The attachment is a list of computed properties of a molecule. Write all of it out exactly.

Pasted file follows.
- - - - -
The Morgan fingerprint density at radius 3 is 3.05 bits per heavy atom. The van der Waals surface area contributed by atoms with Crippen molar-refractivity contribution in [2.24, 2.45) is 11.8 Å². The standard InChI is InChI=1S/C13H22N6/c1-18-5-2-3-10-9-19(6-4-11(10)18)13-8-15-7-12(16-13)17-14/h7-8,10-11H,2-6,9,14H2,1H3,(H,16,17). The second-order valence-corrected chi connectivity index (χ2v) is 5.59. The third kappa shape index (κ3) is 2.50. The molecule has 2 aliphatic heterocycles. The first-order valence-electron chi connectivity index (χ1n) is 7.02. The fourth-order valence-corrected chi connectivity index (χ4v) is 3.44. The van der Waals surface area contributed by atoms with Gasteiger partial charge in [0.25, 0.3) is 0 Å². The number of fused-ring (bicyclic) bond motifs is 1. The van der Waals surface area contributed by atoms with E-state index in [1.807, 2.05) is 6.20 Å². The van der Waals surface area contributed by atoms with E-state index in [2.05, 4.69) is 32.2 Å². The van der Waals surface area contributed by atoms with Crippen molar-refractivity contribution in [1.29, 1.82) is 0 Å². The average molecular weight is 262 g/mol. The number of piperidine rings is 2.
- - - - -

The Morgan fingerprint density at radius 3 is 3.05 bits per heavy atom. The van der Waals surface area contributed by atoms with Crippen molar-refractivity contribution in [2.24, 2.45) is 11.8 Å². The standard InChI is InChI=1S/C13H22N6/c1-18-5-2-3-10-9-19(6-4-11(10)18)13-8-15-7-12(16-13)17-14/h7-8,10-11H,2-6,9,14H2,1H3,(H,16,17). The second-order valence-corrected chi connectivity index (χ2v) is 5.59. The third kappa shape index (κ3) is 2.50. The molecule has 2 aliphatic heterocycles. The first-order valence-electron chi connectivity index (χ1n) is 7.02. The fourth-order valence-corrected chi connectivity index (χ4v) is 3.44. The van der Waals surface area contributed by atoms with Gasteiger partial charge in [0.25, 0.3) is 0 Å². The number of fused-ring (bicyclic) bond motifs is 1. The van der Waals surface area contributed by atoms with E-state index in [1.807, 2.05) is 6.20 Å². The van der Waals surface area contributed by atoms with E-state index in [2.05, 4.69) is 32.2 Å². The van der Waals surface area contributed by atoms with Crippen molar-refractivity contribution in [1.29, 1.82) is 0 Å². The average molecular weight is 262 g/mol. The number of piperidine rings is 2.